I'M AFRAID we have seen this film before.
A club comes up, with big ambitions and a lot of zeal, getting all their background work up and running, paying their dues and then venturing into the top division league of Indian football.
They have all the right intentions but the biggest hurdle in their path to success is where they are from. Due to their and everyone else's misfortune, they are a club out of Pune - a city that has proved time and again that it is not ready to support pure football devoid of Bollywood glamour - and play their matches in the Balewadi Stadium; the arena where I-League clubs come to die.
Pune FC tried for years but paid the ultimate price in the end. Bharat FC, all enthusiasm and no planning, set up shop at the same place and soon realised it wasn't going to work out. Now it's DSK Shivajians' turn to try their luck with the cursed stadium.
To be fair, the Balewadi Stadium isn't on the Shivajians' long term agenda. They are constructing a new stadium, but it will have the same major problem that plagued Balewadi: distance from the main city.
But DSK Shivajians promise that they are here to stay and it's downright admirable. The admiration turns into gratitude when taking into account the circumstances of their emergence. The departure of 3 clubs had brought I-League on the verge of failure as the champions were not going to have enough number of matches to play (18 minimum) to gain entry to the AFC Champions League qualifiers. Because the Shivajians stepped up to be the 9th club in the I-League, AIFF were able to bring in Federation Cup to help make up the number of matches. DSK Shivajians straight up saved India's face in Asian football.
But the club's future and significance in the Indian football landscape aside, their squad for the current season isn't the worst thing out there. But it fails in one, most crucial aspect: while a balanced, healthy mix of youth and experience, the team is not very exciting at all.
The Shivajians have rightly roped in Derrick Pereira to be the head coach. The veteran gaffer has served at Vasco, Mahindra United, Pune FC and Salgaocar before and he knows the I-League and the Pune football scene very well. And it's because of him that players like Subrata Paul, Justin Stephen, Mohammed Rafi, Zakeer Mundampara, Douhou Pierre and Nikhil Kadam have readily joined the team, giving the team some much-needed stability of familiarity and experience.
The club were also able to draw in the likes of Prakash Thorat, Nikhil Kadam, Anas Edathodika, Naorem James Singh, Lalhmangaihsanga Ralte and Zohmingliana Ralte into their roster from the teams who have walked out of the I-League. Added to that, players like Israil Gurung, Ognam Milan Singh, and DSK's own academy graduates like Rohan Adnaik, add a lot of youthful fervour.
THe foreigners, too, are evenly distributed across the spectrum; Cameroonian Aser Pierrick Dipanda up front, Douhou Pierre in the middle and at the back there are Zohib Islam Amiri and Jeremy Labor. Two of these foreigners have been playing in India for a long time and two are fresh faces.
To sum up, this is a well-balanced, well-organized, thoroughly calculated squad; the kind of team we usually get to see from Derrick Pereira. Their effectiveness was on display against Sporting Clube de Goa whose attack line they successfully neutralized. It wasn't easy for a team playing their first competitive game together knowing that helming the SCG attack was Odafa Okolie; and even on bad days the creative striker is capable of finding ways to become lethal.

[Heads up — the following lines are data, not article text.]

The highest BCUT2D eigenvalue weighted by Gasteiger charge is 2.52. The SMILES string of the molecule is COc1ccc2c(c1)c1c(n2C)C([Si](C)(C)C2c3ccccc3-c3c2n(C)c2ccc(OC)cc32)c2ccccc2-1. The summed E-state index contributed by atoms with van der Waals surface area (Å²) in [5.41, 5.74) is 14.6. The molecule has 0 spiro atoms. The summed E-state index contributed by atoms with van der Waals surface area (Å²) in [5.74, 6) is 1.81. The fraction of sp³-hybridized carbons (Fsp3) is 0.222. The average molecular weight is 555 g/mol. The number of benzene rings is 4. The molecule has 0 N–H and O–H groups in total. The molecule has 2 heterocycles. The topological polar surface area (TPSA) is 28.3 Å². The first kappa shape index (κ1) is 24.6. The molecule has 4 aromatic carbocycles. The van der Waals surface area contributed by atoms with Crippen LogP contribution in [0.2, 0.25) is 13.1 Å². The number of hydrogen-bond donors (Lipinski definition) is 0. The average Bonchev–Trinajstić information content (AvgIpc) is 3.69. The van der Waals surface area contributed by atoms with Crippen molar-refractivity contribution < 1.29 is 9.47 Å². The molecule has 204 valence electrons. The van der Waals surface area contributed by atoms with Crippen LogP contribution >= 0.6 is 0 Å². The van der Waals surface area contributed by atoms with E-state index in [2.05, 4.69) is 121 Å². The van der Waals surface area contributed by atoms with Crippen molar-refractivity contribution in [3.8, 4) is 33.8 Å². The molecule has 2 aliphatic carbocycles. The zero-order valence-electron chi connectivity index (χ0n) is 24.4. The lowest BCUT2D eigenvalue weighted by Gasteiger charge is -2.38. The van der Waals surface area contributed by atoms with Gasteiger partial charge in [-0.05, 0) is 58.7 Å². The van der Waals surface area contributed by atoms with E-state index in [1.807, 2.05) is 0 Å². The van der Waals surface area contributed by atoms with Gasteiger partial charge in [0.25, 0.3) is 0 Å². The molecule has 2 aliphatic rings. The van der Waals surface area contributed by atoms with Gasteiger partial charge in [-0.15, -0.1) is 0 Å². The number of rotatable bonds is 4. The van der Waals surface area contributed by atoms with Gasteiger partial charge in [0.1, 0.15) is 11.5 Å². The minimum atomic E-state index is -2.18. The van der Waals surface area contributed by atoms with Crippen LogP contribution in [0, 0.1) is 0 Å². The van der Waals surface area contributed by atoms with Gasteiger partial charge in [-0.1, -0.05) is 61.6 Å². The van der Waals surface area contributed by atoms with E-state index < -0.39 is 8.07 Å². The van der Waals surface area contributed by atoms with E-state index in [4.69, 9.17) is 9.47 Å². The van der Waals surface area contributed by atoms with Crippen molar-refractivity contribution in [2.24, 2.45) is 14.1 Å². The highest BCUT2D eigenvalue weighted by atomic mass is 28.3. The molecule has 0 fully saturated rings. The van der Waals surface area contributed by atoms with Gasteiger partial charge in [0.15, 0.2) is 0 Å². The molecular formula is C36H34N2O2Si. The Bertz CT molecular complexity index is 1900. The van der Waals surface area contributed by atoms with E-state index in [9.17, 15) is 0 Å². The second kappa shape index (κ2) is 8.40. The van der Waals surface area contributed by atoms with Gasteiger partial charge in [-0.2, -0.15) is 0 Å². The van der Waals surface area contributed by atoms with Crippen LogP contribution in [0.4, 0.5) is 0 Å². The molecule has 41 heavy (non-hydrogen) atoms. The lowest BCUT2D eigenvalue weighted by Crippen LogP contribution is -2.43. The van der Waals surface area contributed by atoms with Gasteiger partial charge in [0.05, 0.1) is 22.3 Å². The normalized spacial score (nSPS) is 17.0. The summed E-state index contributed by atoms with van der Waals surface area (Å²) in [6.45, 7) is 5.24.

But their intensity from midfield up was lukewarm at best. Maybe it's the newness of the squad - there's definitely a margin for error when you judge a team by one game - but Dipanda backed up by Rafi hardly makes for a threatening attack when you are going up against the likes of Mohun Bagan and Bengaluru FC. And it's doesn't help in the quest to win new fans.
The most exciting thing about the DSK Shivajians team, by intention or fate, is the young striker Chhangte Lallianzuala. The 18 year old boy became the centre of attention in Indian football when he debuted for India in the SAFF Championship straight out of the Liverpool-DSK Shivajians academy. There was a huge buzz around the youngster and a number of top division clubs were making enquiries about him. But academy coach (and former footballer) Dave Rogers was quick to assure TFG that "he's going nowhere, mate." Well, last we checked, he literally hasn't gone anywhere; he wasn't the part of the first team in the match against Sporting Clube de Goa; he is yet to be registered as a first team player. Maybe they are being protective and taking their time with the kid; but seeing him play would definitely create a lot of interest around the new club. Who knows, bleeding him into the top division this early might even be good for the boy.
But should the Shivajians be blamed for playing it safe on their first season? They have said time and again that they want to be in the league long term, and building a first team that aims for a stable, mid-table finish to get things off the ground actually makes sense. But taking that approach, in some ways, fails to address the dearth of football fans in Pune, which play-safe football is definitely not going to change. Also, as a direct-entry club, they are immune from relegation, and could have gone for making a first-season splash like Bengaluru FC. Instead, their actions seem to closely resemble that of Pune FC and Bharat FC, and given their present status in Indian football, it may not be the most ideal path to take.